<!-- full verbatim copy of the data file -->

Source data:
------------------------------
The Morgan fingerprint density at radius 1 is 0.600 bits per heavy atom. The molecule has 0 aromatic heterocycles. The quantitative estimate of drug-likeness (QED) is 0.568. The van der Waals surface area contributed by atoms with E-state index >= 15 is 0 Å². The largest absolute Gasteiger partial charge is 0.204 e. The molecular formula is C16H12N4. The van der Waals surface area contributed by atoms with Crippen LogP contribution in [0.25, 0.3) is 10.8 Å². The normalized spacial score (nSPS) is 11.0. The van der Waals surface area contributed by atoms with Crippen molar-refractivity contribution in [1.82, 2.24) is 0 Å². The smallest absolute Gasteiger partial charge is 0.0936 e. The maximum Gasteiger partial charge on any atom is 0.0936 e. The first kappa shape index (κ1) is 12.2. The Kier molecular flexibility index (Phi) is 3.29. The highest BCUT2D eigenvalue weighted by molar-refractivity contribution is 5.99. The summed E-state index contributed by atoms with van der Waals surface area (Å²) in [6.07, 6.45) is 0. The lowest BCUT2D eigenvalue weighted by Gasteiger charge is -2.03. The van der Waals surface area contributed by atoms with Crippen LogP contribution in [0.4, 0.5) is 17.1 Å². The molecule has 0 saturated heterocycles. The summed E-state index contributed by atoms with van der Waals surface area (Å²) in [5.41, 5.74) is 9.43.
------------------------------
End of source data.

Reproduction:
The Morgan fingerprint density at radius 1 is 0.600 bits per heavy atom. The molecule has 0 aromatic heterocycles. The quantitative estimate of drug-likeness (QED) is 0.568. The van der Waals surface area contributed by atoms with E-state index >= 15 is 0 Å². The largest absolute Gasteiger partial charge is 0.204 e. The molecular formula is C16H12N4. The van der Waals surface area contributed by atoms with Crippen LogP contribution in [0.25, 0.3) is 10.8 Å². The normalized spacial score (nSPS) is 11.0. The van der Waals surface area contributed by atoms with Crippen molar-refractivity contribution in [1.82, 2.24) is 0 Å². The smallest absolute Gasteiger partial charge is 0.0936 e. The maximum Gasteiger partial charge on any atom is 0.0936 e. The first kappa shape index (κ1) is 12.2. The Kier molecular flexibility index (Phi) is 3.29. The highest BCUT2D eigenvalue weighted by molar-refractivity contribution is 5.99. The summed E-state index contributed by atoms with van der Waals surface area (Å²) in [6.07, 6.45) is 0. The lowest BCUT2D eigenvalue weighted by Gasteiger charge is -2.03. The van der Waals surface area contributed by atoms with Crippen LogP contribution in [0.4, 0.5) is 17.1 Å². The molecule has 0 saturated heterocycles. The summed E-state index contributed by atoms with van der Waals surface area (Å²) in [5.41, 5.74) is 9.43.